As I've been saying, Abe will likely face a no-confidence vote this summer (I also predicted Brexit will pass, so pay attention!) and now Japan's head 1%'er, Akio Toyoda has told TM employees that they can't even get 1,000-Yen raises ($9) because: "“The virtuous economic cycle that Abe has sought isn’t working well,  With Japan’s economic outlook dimming, company management can’t be aggressive about wage hikes that increase fixed costs.”    

© Provided by The Huffington Post Despite the revolt fermenting among the Keiretsu, the corporations who really rule Japan, BOJ's Kuroda only knows how to push one button to get his cheese and has been wistfully talking about the possibility of -0.5% interest rates.  Of course a country that's 300% of it's GDP in debt would love to get -0.5% interest, that would PAY THEM 1.5% of their GDP on the money they borrowed!  As I said yesterday though, it's just another form of taxation in the end as money is taken from worker/savers and given to the Government (or any rich person who wants to borrow money).

 Meanwhile, in the US, we're entering into the very dangerous STAGFLATION zone, where we have inflation despite a stagnant economy.  You won't read about this in the US Corporate Media but the Telegraph has a good article highlighting our own Federal Reserve's "sticky price indicators" that show that real inflation (the kind our Government refuses to measure) is indeed picking up quickly while the obviously ridiculous "core inflation" remains stagnant.  

sticky inflation © Provided by The Huffington Post sticky inflation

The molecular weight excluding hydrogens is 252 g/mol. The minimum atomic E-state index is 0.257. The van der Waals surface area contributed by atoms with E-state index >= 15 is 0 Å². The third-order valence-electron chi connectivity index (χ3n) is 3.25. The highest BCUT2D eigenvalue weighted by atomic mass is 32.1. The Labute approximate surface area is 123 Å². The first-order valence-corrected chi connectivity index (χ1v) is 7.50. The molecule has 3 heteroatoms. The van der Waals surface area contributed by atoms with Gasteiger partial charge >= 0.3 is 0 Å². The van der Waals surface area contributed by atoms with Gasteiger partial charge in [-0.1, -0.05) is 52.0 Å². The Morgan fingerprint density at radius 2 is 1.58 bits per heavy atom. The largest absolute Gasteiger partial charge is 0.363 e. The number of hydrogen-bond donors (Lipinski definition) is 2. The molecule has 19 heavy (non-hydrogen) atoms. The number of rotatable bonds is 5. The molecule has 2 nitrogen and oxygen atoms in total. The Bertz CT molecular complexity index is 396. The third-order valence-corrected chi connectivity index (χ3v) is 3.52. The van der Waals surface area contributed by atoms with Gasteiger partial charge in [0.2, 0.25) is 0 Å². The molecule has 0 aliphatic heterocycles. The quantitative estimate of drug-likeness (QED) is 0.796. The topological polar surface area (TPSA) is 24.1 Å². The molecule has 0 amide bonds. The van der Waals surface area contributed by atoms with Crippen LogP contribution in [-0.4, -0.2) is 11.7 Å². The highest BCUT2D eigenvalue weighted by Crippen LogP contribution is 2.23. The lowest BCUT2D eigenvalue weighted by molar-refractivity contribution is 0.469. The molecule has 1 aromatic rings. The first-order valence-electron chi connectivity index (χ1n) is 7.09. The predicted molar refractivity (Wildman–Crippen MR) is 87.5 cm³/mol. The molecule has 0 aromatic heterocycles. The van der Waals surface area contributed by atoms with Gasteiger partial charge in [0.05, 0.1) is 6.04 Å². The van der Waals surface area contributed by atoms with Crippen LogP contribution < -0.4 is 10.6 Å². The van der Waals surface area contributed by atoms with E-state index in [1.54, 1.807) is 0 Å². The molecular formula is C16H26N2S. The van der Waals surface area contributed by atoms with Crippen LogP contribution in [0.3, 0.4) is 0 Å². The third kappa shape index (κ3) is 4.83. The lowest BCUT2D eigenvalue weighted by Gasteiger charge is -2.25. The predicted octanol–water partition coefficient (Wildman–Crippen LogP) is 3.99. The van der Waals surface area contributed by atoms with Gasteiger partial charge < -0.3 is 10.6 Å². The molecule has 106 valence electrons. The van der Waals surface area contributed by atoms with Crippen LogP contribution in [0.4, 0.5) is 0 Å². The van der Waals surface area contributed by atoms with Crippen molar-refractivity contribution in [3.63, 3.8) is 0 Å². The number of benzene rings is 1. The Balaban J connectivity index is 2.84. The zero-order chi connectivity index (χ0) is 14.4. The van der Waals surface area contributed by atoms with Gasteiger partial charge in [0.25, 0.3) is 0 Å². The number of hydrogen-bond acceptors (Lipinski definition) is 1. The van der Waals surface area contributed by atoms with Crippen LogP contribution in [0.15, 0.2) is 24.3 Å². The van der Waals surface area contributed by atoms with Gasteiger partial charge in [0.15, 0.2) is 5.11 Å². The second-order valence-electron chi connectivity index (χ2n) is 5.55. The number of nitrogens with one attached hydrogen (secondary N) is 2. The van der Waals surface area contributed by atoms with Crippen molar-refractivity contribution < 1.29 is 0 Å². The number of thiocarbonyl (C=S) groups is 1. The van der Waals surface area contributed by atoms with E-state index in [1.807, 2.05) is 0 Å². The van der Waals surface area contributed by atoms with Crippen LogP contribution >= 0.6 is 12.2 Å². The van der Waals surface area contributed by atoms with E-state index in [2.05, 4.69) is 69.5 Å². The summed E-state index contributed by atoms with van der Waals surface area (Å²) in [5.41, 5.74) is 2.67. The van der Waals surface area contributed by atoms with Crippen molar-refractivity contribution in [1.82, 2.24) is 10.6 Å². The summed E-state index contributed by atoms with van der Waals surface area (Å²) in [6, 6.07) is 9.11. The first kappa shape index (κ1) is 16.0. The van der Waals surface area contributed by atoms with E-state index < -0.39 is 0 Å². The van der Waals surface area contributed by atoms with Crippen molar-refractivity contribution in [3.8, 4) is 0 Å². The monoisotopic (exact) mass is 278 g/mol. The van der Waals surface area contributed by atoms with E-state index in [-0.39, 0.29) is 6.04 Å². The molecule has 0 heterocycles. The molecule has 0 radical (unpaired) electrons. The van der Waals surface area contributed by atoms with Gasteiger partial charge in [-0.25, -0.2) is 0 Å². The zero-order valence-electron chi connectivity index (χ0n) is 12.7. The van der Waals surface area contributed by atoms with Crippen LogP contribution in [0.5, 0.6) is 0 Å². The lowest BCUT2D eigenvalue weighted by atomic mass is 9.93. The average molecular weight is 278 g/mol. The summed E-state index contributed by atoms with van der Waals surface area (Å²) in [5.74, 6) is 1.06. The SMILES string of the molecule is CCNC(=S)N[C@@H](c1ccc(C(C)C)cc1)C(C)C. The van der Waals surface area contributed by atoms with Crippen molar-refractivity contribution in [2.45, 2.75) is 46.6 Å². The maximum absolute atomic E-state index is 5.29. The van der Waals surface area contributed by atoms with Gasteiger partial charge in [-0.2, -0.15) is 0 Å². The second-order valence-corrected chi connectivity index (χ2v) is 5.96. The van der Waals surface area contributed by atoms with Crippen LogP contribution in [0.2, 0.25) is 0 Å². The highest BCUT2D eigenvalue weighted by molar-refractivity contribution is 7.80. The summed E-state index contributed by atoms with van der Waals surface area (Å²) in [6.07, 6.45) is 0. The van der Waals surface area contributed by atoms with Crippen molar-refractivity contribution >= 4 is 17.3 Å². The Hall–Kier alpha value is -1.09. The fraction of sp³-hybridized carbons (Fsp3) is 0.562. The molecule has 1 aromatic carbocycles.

Even The Cleveland's Fed's own "median consumer price index" jumped to 2.9%, with big rises are in medical services, housing rents, car insurance, restaurants, hotels, women's clothing, jewelry, and car hire. This is the long-feared inflection point we all forgot about in those halcyon days of deflation.

The Fed's is itching to tighten, saying: "We may well at present be seeing the first stirrings of an increase in the inflation rate.”  He spelled out why the 1970s 'Phillips Curve' trade-off between unemployment and inflation is alive and well, and an implicit warning that prices could soon off take since the labor market is clearly approaching the electric fence of Milton Friedman's NAIRU (non-accelerating inflation rate of unemployment).  

The economy created 242,000 jobs in February. The broad U6 unemployment rate has dropped to a cycle-low of 9.7%. The willingness of workers to switch jobs - the 'quit rate' - has surged since September and is back to 2008 levels.  Higher wage demands will follow as surely as night follows day. The Fed will not raise rates this week with so much fog still in the air.  Half the world is in a sulk,  the ISM manufacturing gauge still below the boom-bust line of 50, and US retail sales slipped again in February. 

We'll stay flexible ahead of the Fed (and we have a Live Trading Webinar at 1pm, EST so we'll be watching the Fed LIVE this afternoon) but our Futures shorts are paying off already and there's still time to jump on board as we don't see what Yellen will do to shift sentiment this afternoon - but you never know so - TIGHT STOPS!  The shorting lines for the week were (and are):  

  • Dow (/YM) 17,100 - now 17,117 

  • S&P (/ES)  2,000 - now 2,000

  • Nasdaq (/NQ) 4,325 - now 4,347

  • Russell (/TF) 1,070 - now 1,055 

  • Nikkei (/NKD) 17,000 - now 16,890